The Scottish Government figures on Scottish Farm debt which were published in the autumn were disappointing. Loans to Scottish farms rose by £73 million, a 4% increase in the last year and the sixth consecutive annual increase in debt bringing the total amount due to £2.03 billon the highest since the late 1980’s. The vast majority of that debt is owed not surprisingly by owner occupiers.
The Banks have plenty of security given the currently high values of most land and are still willing to lend but not necessarily to every customer. The affordability of the business to make the repayments is often more of a priority for the lender than asset value. Some of our clients have received an unwelcome surprise when applications for very modest loans compared to the value of the farm have been refused because they are seen to be unaffordable given the current low commodity prices.
The continuing increase in debt is of concern, especially when combined with low prices across the board for agricultural commodities and farmers would certainly welcome a good year and probably need several good years in a row to rebuild their income and balance sheets.
While borrowing to make up for reduced income can be justified for a while, it is not something that is sensible in the medium or long term. Investment returns from capital projects also have to be looked at very carefully, particularly when commodity prices are low. Some commentators are speculating that agricultural products are likely to decrease in price over the next 10 years which is not an appealing prospect especially if combined with a rise in interest rates.
The response to static or declining demand and lower prices is to look for ways to increase efficiency, increase yields and reduce input costs. This may be achieved by economies of scale and the historic trend for fewer larger farms is likely to accelerate in the future.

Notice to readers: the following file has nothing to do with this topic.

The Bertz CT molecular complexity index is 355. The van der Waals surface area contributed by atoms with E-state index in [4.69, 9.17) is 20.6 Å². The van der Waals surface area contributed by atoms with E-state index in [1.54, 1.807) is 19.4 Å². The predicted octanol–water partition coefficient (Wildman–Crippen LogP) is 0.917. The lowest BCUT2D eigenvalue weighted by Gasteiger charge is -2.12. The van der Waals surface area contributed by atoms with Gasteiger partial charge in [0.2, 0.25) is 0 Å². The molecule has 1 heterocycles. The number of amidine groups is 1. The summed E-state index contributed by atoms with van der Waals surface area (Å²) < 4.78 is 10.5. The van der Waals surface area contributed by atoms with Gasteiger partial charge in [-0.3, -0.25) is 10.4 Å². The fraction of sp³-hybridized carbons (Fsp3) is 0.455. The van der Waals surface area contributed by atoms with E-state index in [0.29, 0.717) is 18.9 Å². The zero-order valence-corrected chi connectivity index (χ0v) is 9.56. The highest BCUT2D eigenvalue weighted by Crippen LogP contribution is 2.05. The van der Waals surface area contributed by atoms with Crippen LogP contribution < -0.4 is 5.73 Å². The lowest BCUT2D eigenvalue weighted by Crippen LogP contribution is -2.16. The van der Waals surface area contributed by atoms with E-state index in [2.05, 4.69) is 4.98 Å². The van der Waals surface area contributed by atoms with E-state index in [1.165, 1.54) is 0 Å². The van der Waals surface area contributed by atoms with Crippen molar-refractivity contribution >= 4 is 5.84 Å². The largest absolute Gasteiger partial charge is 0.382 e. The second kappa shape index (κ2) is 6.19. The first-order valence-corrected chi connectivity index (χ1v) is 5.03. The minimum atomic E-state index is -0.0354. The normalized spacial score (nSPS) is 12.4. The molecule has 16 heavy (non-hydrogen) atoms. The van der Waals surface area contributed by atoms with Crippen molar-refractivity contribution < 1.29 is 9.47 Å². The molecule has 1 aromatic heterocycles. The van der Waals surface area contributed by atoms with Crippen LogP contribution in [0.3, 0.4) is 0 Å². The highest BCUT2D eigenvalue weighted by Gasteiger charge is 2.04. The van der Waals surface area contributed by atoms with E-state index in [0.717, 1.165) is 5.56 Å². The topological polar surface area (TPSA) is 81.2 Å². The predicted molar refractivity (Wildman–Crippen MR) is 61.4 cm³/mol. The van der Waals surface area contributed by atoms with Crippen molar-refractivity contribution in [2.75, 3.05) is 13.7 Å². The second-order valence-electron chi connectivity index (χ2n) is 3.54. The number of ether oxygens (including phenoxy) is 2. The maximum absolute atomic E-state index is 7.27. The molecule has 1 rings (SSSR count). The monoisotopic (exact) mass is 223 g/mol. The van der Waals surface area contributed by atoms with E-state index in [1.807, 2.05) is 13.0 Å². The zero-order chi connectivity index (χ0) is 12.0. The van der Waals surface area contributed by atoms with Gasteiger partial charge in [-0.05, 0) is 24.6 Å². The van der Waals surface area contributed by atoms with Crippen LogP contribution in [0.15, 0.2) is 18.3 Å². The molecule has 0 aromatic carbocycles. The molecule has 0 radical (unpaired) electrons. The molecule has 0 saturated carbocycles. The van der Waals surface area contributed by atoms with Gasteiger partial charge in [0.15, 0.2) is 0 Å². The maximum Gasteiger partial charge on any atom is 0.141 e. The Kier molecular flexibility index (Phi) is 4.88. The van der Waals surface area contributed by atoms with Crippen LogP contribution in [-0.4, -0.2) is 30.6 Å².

Many in the industry argue that one way of increasing efficiency are GM crops. A lot of controversy was caused by the Scottish Government’s refusal to allow GM crops to be grown in Scotland.
The danger is that our farmers are competing in a global market against other farmers who can produce food more cheaply by growing GM crops but ours find themselves in a position where they don’t get a premium for their non GM crops.
It is of course essential that farmers produce a product that the public are willing to buy. However, most people don’t fully understand the pros and cons of GM crops. It is incumbent on the industry and politicians to encourage sensible mature debate without the use of emotive words such as “Frankenstein Foods” to ensure that a rational decision on GM crops can be reached.
If there is not a level playing field the downward pressure on Scottish farming income is likely to continue. This will have a negative impact not just on farmers but on suppliers and ancillary trades which is not good for Scotland’s economy.
We’ve seen the drastic impact falling oil prices have had in that sector and it is in no one’s interests if we have a similar and sustained downturn in the farming sector.